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Timing is everything: Growth factor keeps brain development on track

LA JOLLA, CA—Just like a conductor cueing musicians in an orchestra, Fgf10, a member of the fibroblast growth factor (Ffg) family of morphogens, lets brain stem cells know that the moment to get to work has arrived, ensuring that they hit their first developmental milestone on time, report scientists at the Salk Institute for Biological Studies in the July 16, 2009, edition of the journal Neuron.

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Salk Institute establishes Presidential Chair to honor Qualcomm founder Dr. Irwin M. Jacobs

SAN DIEGO, CA—The Salk Institute for Biological Sciences today announced the establishment of the Irwin M. Jacobs Presidential Chair based on an endowment from Qualcomm and Qualcomm's employees. The Presidential Chair commemorates Qualcomm founder Dr. Irwin Jacobs' recent decision to step down as chairman of Qualcomm's Board of Directors and recognizes his ongoing dedicated leadership of the Salk Institute's Board of Trustees. Dr. Jacobs continues to serve as a member of Qualcomm's Board of Directors and in that capacity continues to provide his vision and guidance.

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NIH designates Salk Institute one of seven national basic research centers focused on vision

LA JOLLA, CA—A $3.8 million grant from the National Eye Institute (NEI) of the National Institutes of Health places the Salk Institute among one of seven NEI-designated centers focused exclusively on the basic research of vision, and is the first basic science facility created by the NEI in nearly a decade.

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Newborn brain cells show the way

LA JOLLA, CA—Although the fact that we generate new brain cells throughout life is no longer disputed, their purpose has been the topic of much debate. Now, an international collaboration of researchers made a big leap forward in understanding what all these newborn neurons might actually do. Their study, published in the July 10, 2009, issue of the journal Science, illustrates how these young cells improve our ability to navigate our environment.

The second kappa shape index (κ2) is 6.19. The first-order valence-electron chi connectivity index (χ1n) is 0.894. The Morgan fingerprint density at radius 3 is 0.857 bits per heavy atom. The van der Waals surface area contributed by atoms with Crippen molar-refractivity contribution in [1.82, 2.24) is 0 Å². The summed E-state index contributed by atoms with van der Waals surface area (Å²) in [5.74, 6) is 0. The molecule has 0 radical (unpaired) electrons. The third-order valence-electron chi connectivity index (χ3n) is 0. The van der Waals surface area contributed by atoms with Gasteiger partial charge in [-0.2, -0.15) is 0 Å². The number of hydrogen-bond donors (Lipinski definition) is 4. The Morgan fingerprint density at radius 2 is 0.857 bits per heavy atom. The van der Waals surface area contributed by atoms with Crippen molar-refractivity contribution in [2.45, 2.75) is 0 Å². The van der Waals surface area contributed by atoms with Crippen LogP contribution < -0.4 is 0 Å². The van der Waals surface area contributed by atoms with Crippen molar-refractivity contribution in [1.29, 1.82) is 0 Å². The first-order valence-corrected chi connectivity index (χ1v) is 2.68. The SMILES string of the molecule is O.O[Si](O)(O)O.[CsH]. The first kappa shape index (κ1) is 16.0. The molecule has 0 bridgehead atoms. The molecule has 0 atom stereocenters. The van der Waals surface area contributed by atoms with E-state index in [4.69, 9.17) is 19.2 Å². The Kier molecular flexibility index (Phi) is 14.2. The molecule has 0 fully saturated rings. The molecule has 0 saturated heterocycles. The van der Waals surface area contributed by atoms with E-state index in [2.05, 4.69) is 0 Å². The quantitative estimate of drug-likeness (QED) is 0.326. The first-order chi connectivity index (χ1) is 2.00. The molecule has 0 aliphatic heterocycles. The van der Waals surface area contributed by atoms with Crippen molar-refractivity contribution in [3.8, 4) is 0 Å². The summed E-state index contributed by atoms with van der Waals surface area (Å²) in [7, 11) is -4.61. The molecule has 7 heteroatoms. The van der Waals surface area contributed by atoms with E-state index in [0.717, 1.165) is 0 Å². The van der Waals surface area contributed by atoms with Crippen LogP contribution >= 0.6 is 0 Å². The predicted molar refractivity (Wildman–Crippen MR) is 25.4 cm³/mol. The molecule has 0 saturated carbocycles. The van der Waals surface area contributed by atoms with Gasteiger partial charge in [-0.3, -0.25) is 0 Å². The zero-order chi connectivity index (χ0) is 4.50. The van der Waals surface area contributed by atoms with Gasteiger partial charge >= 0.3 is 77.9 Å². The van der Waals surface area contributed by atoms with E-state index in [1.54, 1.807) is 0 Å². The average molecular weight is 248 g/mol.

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The two faces of Mdmx: Why some tumors don't respond to radiation and chemotherapy

LA JOLLA, CA—A tightly controlled system of checks and balances ensures that a powerful tumor suppressor called p53 keeps a tight lid on unchecked cell growth but doesn't wreak havoc in healthy cells. In their latest study, scientists at the Salk Institute for Biological Studies suggest just how finely tuned the system is and how little it takes to tip the balance.

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Salk Institute ranks top for "Highest Impact" research in Neuroscience and Behavior

LA JOLLA—The Salk Institute for Biological Studies garnered the top discovery spot in the latest international ranking in the category "Neuroscience and Behavior" by Science Watch, a scientific organization that measures the citation impact of research published worldwide. Citations are an important measure of the value and influence of scientists' work and reflect the impact made by that work on scientific understanding.

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Site for alcohol's action in the brain discovered

LA JOLLA, CA—Alcohol's inebriating effects are familiar to everyone. But the molecular details of alcohol's impact on brain activity remain a mystery. A new study by researchers at the Salk Institute for Biological Studies brings us closer to understanding how alcohol alters the way brain cells work.

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Climbing the ladder to longevity: critical enzyme pair identified

LA JOLLA, CA-Experiment after experiment confirms that a diet on the brink of starvation expands lifespan in mice and many other species. But the molecular mechanism that links nutrition and survival is still poorly understood. Now, researchers at the Salk Institute for Biological Studies have identified a pivotal role for two enzymes that work together to determine the health benefits of diet restriction.

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The battle for CRTC2: how obesity increases the risk for diabetes

La Jolla, CA—Obesity is probably the most important factor in the development of insulin resistance, but science's understanding of the chain of events is still spotty. Now, researchers at the Salk Institute for Biological Studies have filled in the gap and identified the missing link between the two. Their findings, to be published in the June 21, 2009 advance online edition of the journal Nature, explain how obesity sets the stage for diabetes and why thin people can become insulin-resistant.

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Hungry cells: Tumor metabolism discovery opens new detection and treatment possibilities for rare form of colon cancer

LA JOLLA, CA-People who suffer from Peutz-Jeghers syndrome, a rare inherited cancer syndrome, develop gastrointestinal polyps and are predisposed to colon cancer and other tumor types. Carefully tracing the cellular chain-of-command that links nutrient intake to cell growth (and which is interrupted in Peutz-Jeghers syndrome), allowed researchers at the Salk Institute for Biological Studies to exploit the tumors' weak spot.

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